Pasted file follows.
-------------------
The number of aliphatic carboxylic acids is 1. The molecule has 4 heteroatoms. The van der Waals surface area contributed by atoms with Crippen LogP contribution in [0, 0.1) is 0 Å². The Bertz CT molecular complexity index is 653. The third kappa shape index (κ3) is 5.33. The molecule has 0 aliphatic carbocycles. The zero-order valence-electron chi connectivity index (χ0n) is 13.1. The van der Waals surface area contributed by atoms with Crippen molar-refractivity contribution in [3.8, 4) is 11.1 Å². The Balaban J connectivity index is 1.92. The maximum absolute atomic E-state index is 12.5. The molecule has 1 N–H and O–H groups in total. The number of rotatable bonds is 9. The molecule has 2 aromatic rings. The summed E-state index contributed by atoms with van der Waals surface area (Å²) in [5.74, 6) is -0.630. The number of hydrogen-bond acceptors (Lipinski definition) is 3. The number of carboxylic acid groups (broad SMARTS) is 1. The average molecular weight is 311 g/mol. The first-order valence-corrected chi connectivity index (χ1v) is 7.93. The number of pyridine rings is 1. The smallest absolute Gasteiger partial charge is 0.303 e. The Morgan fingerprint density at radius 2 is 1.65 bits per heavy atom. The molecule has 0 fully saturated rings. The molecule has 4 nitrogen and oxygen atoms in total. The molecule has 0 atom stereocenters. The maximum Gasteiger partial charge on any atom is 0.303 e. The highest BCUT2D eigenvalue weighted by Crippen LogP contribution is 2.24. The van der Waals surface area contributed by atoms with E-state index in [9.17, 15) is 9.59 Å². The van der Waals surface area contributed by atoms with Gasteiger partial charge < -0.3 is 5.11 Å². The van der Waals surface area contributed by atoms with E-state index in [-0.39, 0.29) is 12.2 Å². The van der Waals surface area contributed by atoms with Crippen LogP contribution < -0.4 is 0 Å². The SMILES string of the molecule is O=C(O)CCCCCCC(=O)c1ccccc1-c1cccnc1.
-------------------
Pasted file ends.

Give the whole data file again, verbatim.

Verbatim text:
The number of aliphatic carboxylic acids is 1. The molecule has 4 heteroatoms. The van der Waals surface area contributed by atoms with Crippen LogP contribution in [0, 0.1) is 0 Å². The Bertz CT molecular complexity index is 653. The third kappa shape index (κ3) is 5.33. The molecule has 0 aliphatic carbocycles. The zero-order valence-electron chi connectivity index (χ0n) is 13.1. The van der Waals surface area contributed by atoms with Crippen molar-refractivity contribution in [3.8, 4) is 11.1 Å². The Balaban J connectivity index is 1.92. The maximum absolute atomic E-state index is 12.5. The molecule has 1 N–H and O–H groups in total. The number of rotatable bonds is 9. The molecule has 2 aromatic rings. The summed E-state index contributed by atoms with van der Waals surface area (Å²) in [5.74, 6) is -0.630. The number of hydrogen-bond acceptors (Lipinski definition) is 3. The number of carboxylic acid groups (broad SMARTS) is 1. The average molecular weight is 311 g/mol. The first-order valence-corrected chi connectivity index (χ1v) is 7.93. The number of pyridine rings is 1. The smallest absolute Gasteiger partial charge is 0.303 e. The Morgan fingerprint density at radius 2 is 1.65 bits per heavy atom. The molecule has 0 fully saturated rings. The molecule has 4 nitrogen and oxygen atoms in total. The molecule has 0 atom stereocenters. The maximum Gasteiger partial charge on any atom is 0.303 e. The highest BCUT2D eigenvalue weighted by Crippen LogP contribution is 2.24. The van der Waals surface area contributed by atoms with E-state index in [9.17, 15) is 9.59 Å². The van der Waals surface area contributed by atoms with Gasteiger partial charge < -0.3 is 5.11 Å². The van der Waals surface area contributed by atoms with E-state index in [-0.39, 0.29) is 12.2 Å². The van der Waals surface area contributed by atoms with Crippen LogP contribution < -0.4 is 0 Å². The SMILES string of the molecule is O=C(O)CCCCCCC(=O)c1ccccc1-c1cccnc1.